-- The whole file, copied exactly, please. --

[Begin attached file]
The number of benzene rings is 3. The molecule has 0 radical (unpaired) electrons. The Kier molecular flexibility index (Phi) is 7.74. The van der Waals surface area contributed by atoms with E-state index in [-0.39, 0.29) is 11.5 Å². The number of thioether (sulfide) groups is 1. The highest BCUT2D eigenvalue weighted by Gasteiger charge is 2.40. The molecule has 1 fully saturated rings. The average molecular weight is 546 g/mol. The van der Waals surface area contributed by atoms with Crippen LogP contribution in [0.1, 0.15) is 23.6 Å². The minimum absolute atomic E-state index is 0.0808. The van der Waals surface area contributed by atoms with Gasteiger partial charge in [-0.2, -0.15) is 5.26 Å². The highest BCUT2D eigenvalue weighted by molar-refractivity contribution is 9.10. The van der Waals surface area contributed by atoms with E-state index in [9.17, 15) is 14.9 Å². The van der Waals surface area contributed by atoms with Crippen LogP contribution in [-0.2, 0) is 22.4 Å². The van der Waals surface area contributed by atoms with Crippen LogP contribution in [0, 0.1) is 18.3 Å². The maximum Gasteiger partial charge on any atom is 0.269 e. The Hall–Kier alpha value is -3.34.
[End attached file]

The number of benzene rings is 3. The molecule has 0 radical (unpaired) electrons. The Kier molecular flexibility index (Phi) is 7.74. The van der Waals surface area contributed by atoms with E-state index in [-0.39, 0.29) is 11.5 Å². The number of thioether (sulfide) groups is 1. The highest BCUT2D eigenvalue weighted by Gasteiger charge is 2.40. The molecule has 1 fully saturated rings. The average molecular weight is 546 g/mol. The van der Waals surface area contributed by atoms with Crippen LogP contribution in [0.1, 0.15) is 23.6 Å². The minimum absolute atomic E-state index is 0.0808. The van der Waals surface area contributed by atoms with Gasteiger partial charge in [-0.2, -0.15) is 5.26 Å². The highest BCUT2D eigenvalue weighted by molar-refractivity contribution is 9.10. The van der Waals surface area contributed by atoms with E-state index in [9.17, 15) is 14.9 Å². The van der Waals surface area contributed by atoms with Crippen LogP contribution in [-0.2, 0) is 22.4 Å². The van der Waals surface area contributed by atoms with Crippen LogP contribution in [0, 0.1) is 18.3 Å². The maximum Gasteiger partial charge on any atom is 0.269 e. The Hall–Kier alpha value is -3.34.